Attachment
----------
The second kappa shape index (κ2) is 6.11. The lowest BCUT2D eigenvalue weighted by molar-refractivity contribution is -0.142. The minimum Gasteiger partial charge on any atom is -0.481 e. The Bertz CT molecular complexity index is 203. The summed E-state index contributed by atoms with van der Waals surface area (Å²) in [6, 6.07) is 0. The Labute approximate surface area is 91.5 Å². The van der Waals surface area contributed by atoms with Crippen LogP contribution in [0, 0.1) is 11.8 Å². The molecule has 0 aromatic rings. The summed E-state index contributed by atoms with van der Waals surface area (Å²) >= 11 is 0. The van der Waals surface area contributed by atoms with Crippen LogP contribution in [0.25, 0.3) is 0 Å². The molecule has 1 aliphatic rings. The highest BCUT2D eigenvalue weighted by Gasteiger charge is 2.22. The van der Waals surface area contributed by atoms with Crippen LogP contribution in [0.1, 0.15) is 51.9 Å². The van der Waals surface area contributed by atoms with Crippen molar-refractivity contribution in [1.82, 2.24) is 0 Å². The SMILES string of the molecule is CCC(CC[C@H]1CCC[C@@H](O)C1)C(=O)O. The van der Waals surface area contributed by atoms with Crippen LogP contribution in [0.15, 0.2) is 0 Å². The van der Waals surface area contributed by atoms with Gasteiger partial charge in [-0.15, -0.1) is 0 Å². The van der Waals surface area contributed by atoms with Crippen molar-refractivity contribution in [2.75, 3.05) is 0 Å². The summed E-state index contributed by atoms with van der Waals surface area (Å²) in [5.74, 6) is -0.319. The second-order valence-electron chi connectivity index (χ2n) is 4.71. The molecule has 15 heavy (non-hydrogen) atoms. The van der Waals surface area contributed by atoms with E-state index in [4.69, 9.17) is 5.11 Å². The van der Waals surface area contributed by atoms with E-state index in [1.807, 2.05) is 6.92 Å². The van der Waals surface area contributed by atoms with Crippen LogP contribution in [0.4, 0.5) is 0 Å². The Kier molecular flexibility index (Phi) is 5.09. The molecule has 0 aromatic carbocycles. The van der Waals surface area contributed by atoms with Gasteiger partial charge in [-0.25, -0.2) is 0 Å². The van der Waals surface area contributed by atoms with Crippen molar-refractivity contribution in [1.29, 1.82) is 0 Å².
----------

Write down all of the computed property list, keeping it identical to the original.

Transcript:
The second kappa shape index (κ2) is 6.11. The lowest BCUT2D eigenvalue weighted by molar-refractivity contribution is -0.142. The minimum Gasteiger partial charge on any atom is -0.481 e. The Bertz CT molecular complexity index is 203. The summed E-state index contributed by atoms with van der Waals surface area (Å²) in [6, 6.07) is 0. The Labute approximate surface area is 91.5 Å². The van der Waals surface area contributed by atoms with Crippen LogP contribution in [0, 0.1) is 11.8 Å². The molecule has 0 aromatic rings. The summed E-state index contributed by atoms with van der Waals surface area (Å²) >= 11 is 0. The van der Waals surface area contributed by atoms with Crippen LogP contribution in [0.25, 0.3) is 0 Å². The molecule has 1 aliphatic rings. The highest BCUT2D eigenvalue weighted by Gasteiger charge is 2.22. The van der Waals surface area contributed by atoms with Crippen LogP contribution in [0.1, 0.15) is 51.9 Å². The van der Waals surface area contributed by atoms with Crippen molar-refractivity contribution in [1.82, 2.24) is 0 Å². The SMILES string of the molecule is CCC(CC[C@H]1CCC[C@@H](O)C1)C(=O)O. The van der Waals surface area contributed by atoms with Crippen LogP contribution in [0.15, 0.2) is 0 Å². The van der Waals surface area contributed by atoms with Gasteiger partial charge in [-0.15, -0.1) is 0 Å². The van der Waals surface area contributed by atoms with Crippen molar-refractivity contribution in [2.75, 3.05) is 0 Å². The summed E-state index contributed by atoms with van der Waals surface area (Å²) in [5.74, 6) is -0.319. The second-order valence-electron chi connectivity index (χ2n) is 4.71. The molecule has 15 heavy (non-hydrogen) atoms. The van der Waals surface area contributed by atoms with E-state index in [4.69, 9.17) is 5.11 Å². The van der Waals surface area contributed by atoms with E-state index in [1.807, 2.05) is 6.92 Å². The van der Waals surface area contributed by atoms with Crippen LogP contribution in [0.4, 0.5) is 0 Å². The Kier molecular flexibility index (Phi) is 5.09. The molecule has 0 aromatic carbocycles. The van der Waals surface area contributed by atoms with Gasteiger partial charge in [-0.25, -0.2) is 0 Å². The van der Waals surface area contributed by atoms with Crippen molar-refractivity contribution in [1.29, 1.82) is 0 Å².